Q: What is better than spending $$$?
A: Making $$$, meeting new (fun, smart) people, having an adventure
I thought nothing could come close to my Deerhoof/SFMOMA high but last night I was pleasantly surprised. But I’ll have to back up and give you a little info to put my Friday night into context.
So when I first moved to SF an awesome pal invited me out with she and some friends to the San Francisco Underground Market. I fell immediately in love with the concept. Basically, for a nominal fee one could gain entrance into a culinary wonderland from emerging and amateur chefs, artisans, baker-on-the-sides, music, art installations and a very reasonably priced bar. The catch was that the vendors were sans licensure. Anyway, I loved it and then the following month it was shut down by the Department of Health. This bummed me out for a few reasons, 1. No chance I’d get to showcase my ice cream there 2. I liked the punk-rock, DIY reality of the whole thing.
So, basically, long story short, I reached out to Iso Rabins the founder of ForageSF, and creative force behind the market. We met up at LaVictoria earlier in the week where the good folks of Forager were prepping for Friday Night’s Event. And I was invited to check out the event, take some pics, and write a blog post for the website.
When I arrived at the Wild Kitchen, I had no idea what to expect. Certainly no stranger to hosting or attending supperclubs, I know by now that every one has its own special appeal and flair so I have learned to not make any assumptions. Well, there are a few things that should be noted:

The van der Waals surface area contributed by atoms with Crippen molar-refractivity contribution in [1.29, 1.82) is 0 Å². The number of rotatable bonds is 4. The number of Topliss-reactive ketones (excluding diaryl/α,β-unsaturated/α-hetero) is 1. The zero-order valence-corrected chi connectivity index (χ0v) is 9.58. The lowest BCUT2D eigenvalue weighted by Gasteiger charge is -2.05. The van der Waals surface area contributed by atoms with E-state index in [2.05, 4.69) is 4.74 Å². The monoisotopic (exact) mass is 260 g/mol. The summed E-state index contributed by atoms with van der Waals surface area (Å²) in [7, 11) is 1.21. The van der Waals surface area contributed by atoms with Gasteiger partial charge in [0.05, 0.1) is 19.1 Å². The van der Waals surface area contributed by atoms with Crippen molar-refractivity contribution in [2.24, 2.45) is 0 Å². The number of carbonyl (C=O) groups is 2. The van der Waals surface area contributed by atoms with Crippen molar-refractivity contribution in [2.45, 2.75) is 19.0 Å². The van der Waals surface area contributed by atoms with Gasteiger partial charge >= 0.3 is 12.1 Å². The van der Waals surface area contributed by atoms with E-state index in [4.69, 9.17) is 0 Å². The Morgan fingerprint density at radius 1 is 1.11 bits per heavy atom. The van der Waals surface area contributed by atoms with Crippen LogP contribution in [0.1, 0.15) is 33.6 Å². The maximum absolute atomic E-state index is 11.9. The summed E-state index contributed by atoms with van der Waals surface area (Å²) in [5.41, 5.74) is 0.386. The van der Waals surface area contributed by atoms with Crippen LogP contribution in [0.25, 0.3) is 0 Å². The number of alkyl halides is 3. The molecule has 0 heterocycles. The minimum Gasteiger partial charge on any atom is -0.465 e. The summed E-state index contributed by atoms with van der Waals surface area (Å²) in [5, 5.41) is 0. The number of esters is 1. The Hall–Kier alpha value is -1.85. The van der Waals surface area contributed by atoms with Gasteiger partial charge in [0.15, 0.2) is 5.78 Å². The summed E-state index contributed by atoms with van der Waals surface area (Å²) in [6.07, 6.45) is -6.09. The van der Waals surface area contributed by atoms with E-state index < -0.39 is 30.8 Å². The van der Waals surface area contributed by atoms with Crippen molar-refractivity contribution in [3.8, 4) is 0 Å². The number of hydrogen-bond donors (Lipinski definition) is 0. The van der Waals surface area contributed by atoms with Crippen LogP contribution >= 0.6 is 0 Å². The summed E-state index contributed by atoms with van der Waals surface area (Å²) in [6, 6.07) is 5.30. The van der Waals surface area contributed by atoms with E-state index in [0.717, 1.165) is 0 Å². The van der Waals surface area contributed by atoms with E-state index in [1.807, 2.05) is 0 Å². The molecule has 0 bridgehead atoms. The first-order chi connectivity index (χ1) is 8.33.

1. All of the FOH and BOH volunteers were completely new, no one had worked with the Forage crew before
2. The dinner was for something like 56 or 58 people! I had hosted an event that approached roughly 30people and had attended supper clubs of roughly the same size.
3. Rabins, Mona, Janet, and Jordan are amazing. They are so laid back, their food is magical, they work incredibly hard first foraging then prepping.
4. They run a tight ship and are incredibly generous and supportive.
So that is grossly general, I know. All I can say is that serving was a blast and I am the last person you would expect to hear that from. The guests were romanced by their wooing 6 course gourmet ensemble. Wine was flowing, the dj mixed the perfect musical cocktail to accompany the lofty, naturalist vibe, guests begged to see the kitchen, candles illuminated the communal table, and Queen Anne’s Lace sparcely arranged in selvedged bottles worked as centerpieces.
Down a floor from the event, all of us volunteers scurried like ants drying dishes, nibbling tastings, sipping bourbon or Tecati, filling water bottles, stacking recycling, clearing dishes, filling compost, and running food up to guests. The work was physically exhausting but exhilirating.
So instead of going out to dinner, I met some like minded people that appreciate the types of things in life that I do. After all that I was still able to go see my friends and share a glass of wine in their fabulous home. Voluntary poverty has made me make room